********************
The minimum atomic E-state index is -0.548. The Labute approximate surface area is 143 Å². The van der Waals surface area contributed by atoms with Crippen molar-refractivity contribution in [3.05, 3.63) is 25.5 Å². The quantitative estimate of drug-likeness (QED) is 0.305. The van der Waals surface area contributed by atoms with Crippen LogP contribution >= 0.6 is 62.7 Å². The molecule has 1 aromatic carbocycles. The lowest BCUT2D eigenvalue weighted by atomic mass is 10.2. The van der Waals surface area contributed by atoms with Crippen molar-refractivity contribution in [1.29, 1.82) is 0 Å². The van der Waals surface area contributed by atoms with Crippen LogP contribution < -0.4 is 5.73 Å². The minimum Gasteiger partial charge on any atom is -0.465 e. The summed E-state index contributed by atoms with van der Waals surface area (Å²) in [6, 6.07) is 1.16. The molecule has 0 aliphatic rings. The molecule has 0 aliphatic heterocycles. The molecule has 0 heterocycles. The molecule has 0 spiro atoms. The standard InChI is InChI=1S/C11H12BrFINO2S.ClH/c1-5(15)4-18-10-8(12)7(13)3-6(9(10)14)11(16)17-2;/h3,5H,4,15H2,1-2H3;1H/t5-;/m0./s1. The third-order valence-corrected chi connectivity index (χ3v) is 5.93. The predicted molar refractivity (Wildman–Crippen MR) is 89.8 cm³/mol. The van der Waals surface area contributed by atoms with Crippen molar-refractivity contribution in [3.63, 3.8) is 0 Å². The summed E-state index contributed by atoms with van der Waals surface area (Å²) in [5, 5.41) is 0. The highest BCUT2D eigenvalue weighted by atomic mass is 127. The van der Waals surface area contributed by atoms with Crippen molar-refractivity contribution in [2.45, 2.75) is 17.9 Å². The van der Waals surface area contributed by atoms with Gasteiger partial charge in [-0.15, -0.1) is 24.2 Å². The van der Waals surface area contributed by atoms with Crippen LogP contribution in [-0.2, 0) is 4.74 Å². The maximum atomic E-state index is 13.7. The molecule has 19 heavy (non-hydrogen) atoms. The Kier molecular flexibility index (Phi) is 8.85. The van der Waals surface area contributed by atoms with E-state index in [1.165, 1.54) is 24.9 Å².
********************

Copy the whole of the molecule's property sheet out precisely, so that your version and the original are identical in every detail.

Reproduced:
The minimum atomic E-state index is -0.548. The Labute approximate surface area is 143 Å². The van der Waals surface area contributed by atoms with Crippen molar-refractivity contribution in [3.05, 3.63) is 25.5 Å². The quantitative estimate of drug-likeness (QED) is 0.305. The van der Waals surface area contributed by atoms with Crippen LogP contribution >= 0.6 is 62.7 Å². The molecule has 1 aromatic carbocycles. The lowest BCUT2D eigenvalue weighted by atomic mass is 10.2. The van der Waals surface area contributed by atoms with Crippen molar-refractivity contribution in [1.29, 1.82) is 0 Å². The van der Waals surface area contributed by atoms with Crippen LogP contribution < -0.4 is 5.73 Å². The minimum Gasteiger partial charge on any atom is -0.465 e. The summed E-state index contributed by atoms with van der Waals surface area (Å²) in [6, 6.07) is 1.16. The molecule has 0 aliphatic rings. The molecule has 0 aliphatic heterocycles. The molecule has 0 heterocycles. The molecule has 0 spiro atoms. The standard InChI is InChI=1S/C11H12BrFINO2S.ClH/c1-5(15)4-18-10-8(12)7(13)3-6(9(10)14)11(16)17-2;/h3,5H,4,15H2,1-2H3;1H/t5-;/m0./s1. The third-order valence-corrected chi connectivity index (χ3v) is 5.93. The predicted molar refractivity (Wildman–Crippen MR) is 89.8 cm³/mol. The van der Waals surface area contributed by atoms with Crippen molar-refractivity contribution in [3.63, 3.8) is 0 Å². The summed E-state index contributed by atoms with van der Waals surface area (Å²) in [5, 5.41) is 0. The highest BCUT2D eigenvalue weighted by atomic mass is 127. The van der Waals surface area contributed by atoms with Crippen molar-refractivity contribution in [2.45, 2.75) is 17.9 Å². The van der Waals surface area contributed by atoms with Gasteiger partial charge in [-0.15, -0.1) is 24.2 Å². The van der Waals surface area contributed by atoms with Crippen LogP contribution in [-0.2, 0) is 4.74 Å². The maximum atomic E-state index is 13.7. The molecule has 19 heavy (non-hydrogen) atoms. The Kier molecular flexibility index (Phi) is 8.85. The van der Waals surface area contributed by atoms with E-state index in [1.165, 1.54) is 24.9 Å².